7. An environment with insufficient encouragement and emotional support that is not conducive to staying sober

8. Growing up around a drug-filled neighborhood or environment without redirection to a healthy setting

9. Not receiving education on the dangers of addiction and overdose, especially the more deadly opoiods laced with Fentanyl.

10. Naive young adults believing the lie that becoming a drug dealer allows them to become cool, powerful, and instantly rich.

11. Sometimes being in the wrong place, wrong time, wrong situation, and making the wrong decision, can be the start of a drug addiction.

12. A newcomer to drugs can become quickly addicted. This deadly addiction impacts the rich, poor, educated, uneducated, and all genders, ethinicities and races. It influences every child even when good parenting is practised.

I realize that some parents will not be able to read my entire book since leisure time has become nonexistent and life has been placed on hold. This website includes key points in the book for parents pressed for time. The site should also help determine whether purchasing it will be of further assistance. I wholeheartedly think it will be of benefit. But for many this site may contain enough information without obtaining the book. Both website and book will enable parents to become educated and empowered. Both will offer firsthand insight from a parent’s perspective on the fight against drug addiction, now known as substance-use disorder.

The material for this website and book was derived from the experience and knowledge I acquired while dealing with my son’s six-year battle with substance abuse. I am not an addiction professional or a trained authoritative expert in the field. However, I do feel as though I have obtained an insightful understanding about addiction over the years. But since this is a layman’s account and not considered as professional advice, parents should consult with an addiction specialist.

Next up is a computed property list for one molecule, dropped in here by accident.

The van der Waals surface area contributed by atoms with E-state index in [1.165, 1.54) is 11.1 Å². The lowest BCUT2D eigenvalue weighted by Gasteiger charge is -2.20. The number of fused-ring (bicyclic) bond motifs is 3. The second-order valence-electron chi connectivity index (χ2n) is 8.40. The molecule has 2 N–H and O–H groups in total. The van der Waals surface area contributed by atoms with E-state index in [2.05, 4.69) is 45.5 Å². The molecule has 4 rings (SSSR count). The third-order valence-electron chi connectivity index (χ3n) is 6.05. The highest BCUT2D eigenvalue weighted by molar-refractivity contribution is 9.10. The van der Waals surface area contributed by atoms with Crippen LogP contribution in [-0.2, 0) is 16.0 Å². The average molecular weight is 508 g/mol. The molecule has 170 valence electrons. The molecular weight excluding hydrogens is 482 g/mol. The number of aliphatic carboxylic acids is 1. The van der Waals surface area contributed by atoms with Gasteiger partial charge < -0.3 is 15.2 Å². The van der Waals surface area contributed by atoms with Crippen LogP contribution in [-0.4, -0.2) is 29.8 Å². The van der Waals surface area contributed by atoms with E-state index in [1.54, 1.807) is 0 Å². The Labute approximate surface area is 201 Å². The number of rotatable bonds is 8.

In addition, it would be prudent to consult a doctor, lawyer, counselor, affected family members, and a spiritual advisor prior to utilizing any material contained in this website and in my book. Every situation is unique and can result in a variety of outcomes. Although general principles such as getting detoxed can apply to most, there is no equation to become sober that applies to everyone.

This timely material will help parents anticipate and better plan for the unexpected surprises that will likely occur. Unfortunately for me, I had to learn most of this information over the years through unending hours of research and trial-and-error experiences.

My ultimate wish is that parents become educated about addiction early on with this information. It can provide a big picture with a road map identifying some possible exits from addiction. I hope my son’s story, my experiences, and my recommendations can be instrumental in easing debilitating stress and avoiding some costly mistakes. So here is a brief summary of the upcoming book’s highlights that I wanted to immediately share with everyone.

Dealing with opioid addiction summary points in the book include:

1. Parents must prepare for their otherwise peaceful lives to suddenly becoming chaotic, topsy-turvy, and forced into high gear.

2. As much as possible, parents need to remain the strong one, to maintain their normal routines and stay calm; they must exhibit exceptional patience and strength.

3. Early addiction signs and symptoms must be recognized and taken seriously, since delay in action can result in death.